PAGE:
Sickle Cell Test For Newborn Infants
In the UK, all newborn babies are offered a bloodspot test at 5-8 days after birth. The test can help to diagnose medical conditions where early detection can lead to early intervention to make a difference. In Britain, this tests now include screening for SCD.
A small spot of blood is taken from the infant's heel for testing; the result is given to the parents about six weeks later.
Sickle Cell Anemia Symptoms and complications
Sickle cell disease can lead to acute and chronic complications, many of which have a high mortality rate.
Vaso-occlusive Crisis, Sickle Cell Crises also referred to as “sickling crisis” are all terms used to describe several acute conditions that occur in patients with sickle cell disease.
Vaso-occlusive crisis is responsible for a broad range of complication of sickle cell disease, including pain syndrome, leg ulcers, strokes, spontaneous abortions and kidney problems. Acute pain is caused by ischemic tissue injury (the death of tissue resulting from lack of blood supply). Chronic pain occurs due to the destruction of joints and visceral organs from a recurring crisis.
An acute episode of severe pain (crisis) is the primary reason most adolescents and adult patients seek medical intervention, often in hospital emergency departments.
The vaso-occlusive crisis requires collaboration between the family physician and hematologist to deal with acute pain episodes quickly, to effectively manage the long-term chronic pain and to prevent a future crisis that can last between five to seven days.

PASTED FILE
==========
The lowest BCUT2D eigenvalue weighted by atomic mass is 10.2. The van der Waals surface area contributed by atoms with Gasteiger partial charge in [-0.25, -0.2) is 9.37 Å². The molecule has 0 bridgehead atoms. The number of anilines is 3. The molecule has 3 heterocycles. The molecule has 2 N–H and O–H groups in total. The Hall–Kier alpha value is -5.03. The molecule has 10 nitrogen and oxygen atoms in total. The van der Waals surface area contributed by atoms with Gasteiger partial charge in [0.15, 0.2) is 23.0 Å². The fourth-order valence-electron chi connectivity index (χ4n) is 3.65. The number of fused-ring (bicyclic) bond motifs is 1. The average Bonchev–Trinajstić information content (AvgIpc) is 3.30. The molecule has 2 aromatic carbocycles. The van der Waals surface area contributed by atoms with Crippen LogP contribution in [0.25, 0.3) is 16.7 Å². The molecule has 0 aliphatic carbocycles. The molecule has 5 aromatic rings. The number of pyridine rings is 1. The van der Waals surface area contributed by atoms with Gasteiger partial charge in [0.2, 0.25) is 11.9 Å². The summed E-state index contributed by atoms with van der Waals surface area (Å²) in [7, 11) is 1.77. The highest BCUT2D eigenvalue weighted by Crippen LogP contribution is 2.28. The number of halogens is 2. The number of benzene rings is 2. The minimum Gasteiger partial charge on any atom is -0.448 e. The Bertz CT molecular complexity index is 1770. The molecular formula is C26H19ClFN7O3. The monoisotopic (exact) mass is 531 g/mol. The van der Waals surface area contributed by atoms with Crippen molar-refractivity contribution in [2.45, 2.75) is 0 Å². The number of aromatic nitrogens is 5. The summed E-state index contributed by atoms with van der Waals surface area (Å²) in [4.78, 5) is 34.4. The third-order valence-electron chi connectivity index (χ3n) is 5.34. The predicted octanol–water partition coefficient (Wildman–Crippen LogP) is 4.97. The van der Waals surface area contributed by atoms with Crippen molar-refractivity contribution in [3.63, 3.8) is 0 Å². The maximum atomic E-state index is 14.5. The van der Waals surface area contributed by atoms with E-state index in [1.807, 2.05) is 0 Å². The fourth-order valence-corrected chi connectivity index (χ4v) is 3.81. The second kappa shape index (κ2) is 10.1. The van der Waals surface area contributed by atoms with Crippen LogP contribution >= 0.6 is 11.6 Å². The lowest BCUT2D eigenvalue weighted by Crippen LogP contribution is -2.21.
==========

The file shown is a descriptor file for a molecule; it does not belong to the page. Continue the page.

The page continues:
While it is difficult to predict a vaso-occlusive crisis, there are some precipitating factors such as:
- Cold weather
All signs, symptoms, and complications of SCD are due to two characteristics of red blood cells containing mostly hemoglobin S, the blocking of blood vessels during vaso-occlusive crises, and their very short life span, resulting in chronic anemia.
Chronic anemia (low red blood cells) causes extreme fatigue, shortness of breath, and delayed growth and development in children. The accelerated breakdown of hemoglobin can cause jaundice, and an accumulation of bile stones, most patients with SCD would have had their gallbladder removed by early to middle adulthood. Chronic anemia can eventually lead to life-threatening complication such as congestive heart failure.
Complications of SCD includes:
- Acute Chest Syndrome this is a common complication of SCD, although the pathology is not entirely understood, it is the most common cause of death in patients with SCD. Triggers include infection, vaso-occlusive crisis, and asthma
- Splenic sequestration ( damaged hemoglobin S cells can become trapped in the spleen, associated with a type of life-threatening anemia)
- Recurring infections
- Widespread organ damage
- Pulmonary hypertension, (high blood pressure in the blood vessel supplying the lungs) associated with shortened survival, affects one-third of adult patients with SCD
- Avascular necrosis causes damage to bones, typically affects the arms and legs as result of vaso-occlusion
- Painful and prolonged erections, experienced by at least 30% of boys and men, known as priapism, the condition can lead to impotence
- Psychosocial strain, in addition to pain and brain damage, the condition can also lead to problems in cognition resulting in depression, anxiety, and a feeling of isolation
- Leg ulcers, a result of insufficient blood supply to the skin
- Retinal damage, inadequate blood supply to the retina that can lead to visual impairment and sometimes blindness, some patient also experience bleeding into the retina.
It is imperative that people with SCD understand the risks and seek specialized medical attention immediately if they experience signs and symptoms of any of these serious medical complications.
The information in this article is for educational purposes only; it is not a substitute for medical advice or care.